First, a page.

Ringworm fungal spores can be stained and examined under a microscope to aid in diagnosis.  Getty Images/Alastair Macewen
  • Culture: One of the most accurate ways to diagnose ringworm is to take samples of your cat's fur and skin and place them on a special culture medium to see if the fungus will grow. It's a very slow method that takes over a week for results.
  • Biopsy: A skin biopsy is the most invasive way to diagnose ringworm, but it's also very accurate. This method involves cutting out a piece of skin and sending it to a lab for microscopic analysis. It can take several days to get results.
  • PCR: The newest method to detect ringworm is through a non-invasive polymer chain reaction test, more commonly referred to as a PCR. Like the culture test, the PCR test uses skin and hair but can detect ringworm in only a few days.

These different tests will verify that your cat has ringworm. Your vet will then be able to treat the fungal infection with appropriate medication. Your vet may also ask you if you have any lesions that look similar to your cat's lesions, as another indication of this zoonotic disease.

Ringworm May Mimic Other Diseases

Ringworm lesions can look similar to other issues, which is why it may be necessary for your veterinarian to run more than one test. For example, fleas and mange (both the demodectic and sarcoptic types) can cause hair loss and itching. Some cats will lick their fur off and irritate their skin until it's red due to allergies or stress and anxiety. A misdiagnosis can mean your cat will be given the wrong kind of medication.

How to Treat Ringworm

If your veterinarian has diagnosed your cat with ringworm, they'll likely prescribe an anti-fungal medication to treat the infection. Itraconazole is a medication frequently used medication for pets with ringworm. But due to the size of the capsules, it typically has to be compounded into a liquid solution in order to dose it for a cat.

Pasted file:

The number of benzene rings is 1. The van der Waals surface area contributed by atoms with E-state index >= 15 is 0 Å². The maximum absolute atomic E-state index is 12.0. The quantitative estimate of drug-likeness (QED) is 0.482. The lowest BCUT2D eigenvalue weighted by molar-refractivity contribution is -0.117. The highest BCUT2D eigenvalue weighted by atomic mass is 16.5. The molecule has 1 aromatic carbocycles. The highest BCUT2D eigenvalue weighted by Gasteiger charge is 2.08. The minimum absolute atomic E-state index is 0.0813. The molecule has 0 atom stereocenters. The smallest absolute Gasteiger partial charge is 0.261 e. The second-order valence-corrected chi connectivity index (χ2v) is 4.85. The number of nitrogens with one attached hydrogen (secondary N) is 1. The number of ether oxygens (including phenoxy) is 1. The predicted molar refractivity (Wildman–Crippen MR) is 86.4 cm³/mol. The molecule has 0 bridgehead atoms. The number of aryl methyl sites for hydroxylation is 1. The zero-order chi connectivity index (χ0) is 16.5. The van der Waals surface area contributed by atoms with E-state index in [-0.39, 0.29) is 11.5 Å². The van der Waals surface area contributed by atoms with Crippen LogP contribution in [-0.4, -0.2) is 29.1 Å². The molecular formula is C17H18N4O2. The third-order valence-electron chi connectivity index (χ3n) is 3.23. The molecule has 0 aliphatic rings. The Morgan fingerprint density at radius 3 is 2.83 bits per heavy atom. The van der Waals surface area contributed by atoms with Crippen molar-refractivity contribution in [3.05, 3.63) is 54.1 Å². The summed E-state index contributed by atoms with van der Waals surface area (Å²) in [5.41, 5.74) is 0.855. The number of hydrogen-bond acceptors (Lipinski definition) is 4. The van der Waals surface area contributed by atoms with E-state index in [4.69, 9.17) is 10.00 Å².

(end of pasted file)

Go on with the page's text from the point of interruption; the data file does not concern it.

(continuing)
Sometimes topical ointments are used to treat ringworm in conjunction with oral treatments. By using both oral and topical treatment regimens, you'll kill both the spores on the skin and suppress the infection in the cat systemically.

Finally, if you have a cat with ringworm, you'll need to treat your home environment in order to kill any remaining spores. Use the correct ratio of diluted bleach solutions on surfaces after your general cleaning routine in order to kill the spores of the ringworm fungus. Keep the bleach solution in contact with a surface for a full ten minutes to ensure that the area is disinfected.

How to Prevent Ringworm

Ringworm is highly contagious in cats but it's also preventable if the appropriate steps are taken. Washing your hands before and after handling your pet is the easiest way to decrease the likelihood of you or your cat from becoming infected with ringworm. Aside from that, don't let your cat play with cats that don't live within your household, maintain a sanitary living environment for you and your cat, and if you have ringworm, refrain from touching your cat until your doctor has determined that you're free of the infection.